KIROV, Russia -- A court's abrupt decision Friday to release Russia's most charismatic opposition leader less than a day after handing him a 5-year prison sentence appears to reflect confusion in President Vladimir Putin's inner circle about how to deal with its No. 1 foe.
Even more, it makes clear that the Kremlin is far from a monolith. The surprising about-face involving Alexei Navalny highlights an open rift between factions in Putin's government that could be as unsettling for the leadership as any opposition figure, experts say.
In an unusual move, prosecutors themselves had requested that Navalny, an anti-corruption blogger and Moscow mayoral candidate, be let go pending appeal just a few hours after he was led out of a courtroom in handcuffs following an embezzlement conviction that was widely seen as unfair.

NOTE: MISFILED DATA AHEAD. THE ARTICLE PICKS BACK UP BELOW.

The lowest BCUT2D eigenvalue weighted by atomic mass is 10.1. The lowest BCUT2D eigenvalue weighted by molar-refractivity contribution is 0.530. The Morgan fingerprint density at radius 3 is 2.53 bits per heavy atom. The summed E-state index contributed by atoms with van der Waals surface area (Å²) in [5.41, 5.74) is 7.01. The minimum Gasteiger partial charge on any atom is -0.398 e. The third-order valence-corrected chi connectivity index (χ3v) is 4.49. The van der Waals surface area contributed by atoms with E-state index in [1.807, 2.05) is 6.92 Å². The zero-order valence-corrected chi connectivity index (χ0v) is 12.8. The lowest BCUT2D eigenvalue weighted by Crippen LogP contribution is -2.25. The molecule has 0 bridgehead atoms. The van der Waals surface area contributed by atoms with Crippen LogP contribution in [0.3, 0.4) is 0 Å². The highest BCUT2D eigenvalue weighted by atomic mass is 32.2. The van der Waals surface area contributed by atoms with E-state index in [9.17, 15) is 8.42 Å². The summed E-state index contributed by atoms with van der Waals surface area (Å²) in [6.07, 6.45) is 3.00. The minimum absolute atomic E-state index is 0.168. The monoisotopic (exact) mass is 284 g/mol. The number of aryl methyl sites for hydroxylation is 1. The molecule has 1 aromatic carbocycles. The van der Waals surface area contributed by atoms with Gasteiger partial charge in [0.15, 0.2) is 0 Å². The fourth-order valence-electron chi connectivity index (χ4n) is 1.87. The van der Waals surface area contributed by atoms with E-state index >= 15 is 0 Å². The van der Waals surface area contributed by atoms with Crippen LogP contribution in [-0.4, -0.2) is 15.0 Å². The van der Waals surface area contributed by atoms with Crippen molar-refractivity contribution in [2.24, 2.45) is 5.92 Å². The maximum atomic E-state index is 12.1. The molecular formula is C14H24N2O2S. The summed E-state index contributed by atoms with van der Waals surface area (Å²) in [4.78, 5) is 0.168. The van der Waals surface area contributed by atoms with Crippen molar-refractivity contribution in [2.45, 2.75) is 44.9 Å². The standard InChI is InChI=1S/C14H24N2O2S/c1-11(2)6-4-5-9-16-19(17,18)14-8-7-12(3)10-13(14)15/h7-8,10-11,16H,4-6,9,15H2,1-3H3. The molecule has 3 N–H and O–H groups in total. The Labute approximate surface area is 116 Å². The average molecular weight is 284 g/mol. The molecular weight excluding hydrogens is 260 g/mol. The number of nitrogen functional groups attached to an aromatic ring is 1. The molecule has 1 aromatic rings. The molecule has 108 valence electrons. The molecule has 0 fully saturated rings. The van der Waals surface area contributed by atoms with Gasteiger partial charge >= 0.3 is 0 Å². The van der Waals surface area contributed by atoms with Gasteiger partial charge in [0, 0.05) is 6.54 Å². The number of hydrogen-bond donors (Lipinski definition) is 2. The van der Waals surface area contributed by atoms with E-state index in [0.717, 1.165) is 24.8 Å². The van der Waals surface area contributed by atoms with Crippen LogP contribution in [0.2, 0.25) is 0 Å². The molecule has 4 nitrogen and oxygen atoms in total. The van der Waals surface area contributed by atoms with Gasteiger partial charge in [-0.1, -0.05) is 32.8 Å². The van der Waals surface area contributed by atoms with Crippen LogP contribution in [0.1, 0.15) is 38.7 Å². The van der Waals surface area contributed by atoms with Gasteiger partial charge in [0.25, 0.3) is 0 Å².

The decision came as thousands of Navalny's supporters gathered Thursday around Moscow's Manezhnaya Square outside the Kremlin for an unsanctioned protest of what they called a politically motivated ruling, chanting "Freedom!" and "Putin is a thief!"
Navalny himself credited the protesters with his release, telling reporters Friday that his conviction and sentence "had been vetted by the presidential administration . . . but when people came out on Manezhnaya, they rushed to go back on that decision."